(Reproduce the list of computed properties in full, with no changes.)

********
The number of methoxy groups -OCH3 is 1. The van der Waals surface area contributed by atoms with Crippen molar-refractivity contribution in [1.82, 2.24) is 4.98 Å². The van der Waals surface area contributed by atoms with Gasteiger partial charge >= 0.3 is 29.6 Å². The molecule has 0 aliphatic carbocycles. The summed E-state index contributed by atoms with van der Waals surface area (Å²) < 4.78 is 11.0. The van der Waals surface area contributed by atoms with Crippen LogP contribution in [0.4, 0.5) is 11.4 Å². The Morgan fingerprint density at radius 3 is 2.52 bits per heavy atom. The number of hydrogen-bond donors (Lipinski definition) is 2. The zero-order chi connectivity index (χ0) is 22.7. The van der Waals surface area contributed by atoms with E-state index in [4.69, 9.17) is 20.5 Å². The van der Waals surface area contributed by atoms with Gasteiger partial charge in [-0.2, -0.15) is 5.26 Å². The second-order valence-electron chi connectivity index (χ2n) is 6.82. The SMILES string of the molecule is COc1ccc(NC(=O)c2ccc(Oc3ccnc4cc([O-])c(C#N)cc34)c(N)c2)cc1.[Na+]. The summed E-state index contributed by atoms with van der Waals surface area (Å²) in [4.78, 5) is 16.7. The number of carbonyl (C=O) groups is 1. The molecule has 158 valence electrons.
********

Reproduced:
The number of methoxy groups -OCH3 is 1. The van der Waals surface area contributed by atoms with Crippen molar-refractivity contribution in [1.82, 2.24) is 4.98 Å². The van der Waals surface area contributed by atoms with Gasteiger partial charge >= 0.3 is 29.6 Å². The molecule has 0 aliphatic carbocycles. The summed E-state index contributed by atoms with van der Waals surface area (Å²) < 4.78 is 11.0. The van der Waals surface area contributed by atoms with Crippen LogP contribution in [0.4, 0.5) is 11.4 Å². The Morgan fingerprint density at radius 3 is 2.52 bits per heavy atom. The number of hydrogen-bond donors (Lipinski definition) is 2. The zero-order chi connectivity index (χ0) is 22.7. The van der Waals surface area contributed by atoms with E-state index in [4.69, 9.17) is 20.5 Å². The van der Waals surface area contributed by atoms with Gasteiger partial charge in [-0.2, -0.15) is 5.26 Å². The second-order valence-electron chi connectivity index (χ2n) is 6.82. The SMILES string of the molecule is COc1ccc(NC(=O)c2ccc(Oc3ccnc4cc([O-])c(C#N)cc34)c(N)c2)cc1.[Na+]. The summed E-state index contributed by atoms with van der Waals surface area (Å²) in [4.78, 5) is 16.7. The number of carbonyl (C=O) groups is 1. The molecule has 158 valence electrons.